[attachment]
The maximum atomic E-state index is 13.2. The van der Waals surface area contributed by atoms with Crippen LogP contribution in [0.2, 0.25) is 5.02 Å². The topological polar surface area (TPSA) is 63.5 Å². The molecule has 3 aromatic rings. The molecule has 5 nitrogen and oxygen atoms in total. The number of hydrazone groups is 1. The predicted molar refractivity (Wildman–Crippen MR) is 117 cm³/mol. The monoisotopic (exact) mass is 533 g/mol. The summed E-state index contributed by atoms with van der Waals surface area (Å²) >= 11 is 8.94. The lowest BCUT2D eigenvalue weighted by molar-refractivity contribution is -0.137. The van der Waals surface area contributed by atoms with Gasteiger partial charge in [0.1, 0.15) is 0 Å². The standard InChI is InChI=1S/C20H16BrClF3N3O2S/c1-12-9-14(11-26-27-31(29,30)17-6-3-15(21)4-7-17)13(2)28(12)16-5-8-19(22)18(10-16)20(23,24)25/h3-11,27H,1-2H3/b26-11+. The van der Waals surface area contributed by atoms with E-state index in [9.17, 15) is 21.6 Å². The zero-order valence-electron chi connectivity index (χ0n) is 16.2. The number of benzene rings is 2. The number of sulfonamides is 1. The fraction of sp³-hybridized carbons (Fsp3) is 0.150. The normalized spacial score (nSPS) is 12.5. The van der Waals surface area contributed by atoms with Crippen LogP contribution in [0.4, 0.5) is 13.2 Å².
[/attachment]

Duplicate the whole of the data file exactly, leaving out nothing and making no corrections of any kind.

The maximum atomic E-state index is 13.2. The van der Waals surface area contributed by atoms with Crippen LogP contribution in [0.2, 0.25) is 5.02 Å². The topological polar surface area (TPSA) is 63.5 Å². The molecule has 3 aromatic rings. The molecule has 5 nitrogen and oxygen atoms in total. The number of hydrazone groups is 1. The predicted molar refractivity (Wildman–Crippen MR) is 117 cm³/mol. The monoisotopic (exact) mass is 533 g/mol. The summed E-state index contributed by atoms with van der Waals surface area (Å²) >= 11 is 8.94. The lowest BCUT2D eigenvalue weighted by molar-refractivity contribution is -0.137. The van der Waals surface area contributed by atoms with Gasteiger partial charge in [0.1, 0.15) is 0 Å². The standard InChI is InChI=1S/C20H16BrClF3N3O2S/c1-12-9-14(11-26-27-31(29,30)17-6-3-15(21)4-7-17)13(2)28(12)16-5-8-19(22)18(10-16)20(23,24)25/h3-11,27H,1-2H3/b26-11+. The van der Waals surface area contributed by atoms with E-state index in [9.17, 15) is 21.6 Å². The zero-order valence-electron chi connectivity index (χ0n) is 16.2. The number of benzene rings is 2. The number of sulfonamides is 1. The fraction of sp³-hybridized carbons (Fsp3) is 0.150. The normalized spacial score (nSPS) is 12.5. The van der Waals surface area contributed by atoms with Crippen LogP contribution in [0.4, 0.5) is 13.2 Å².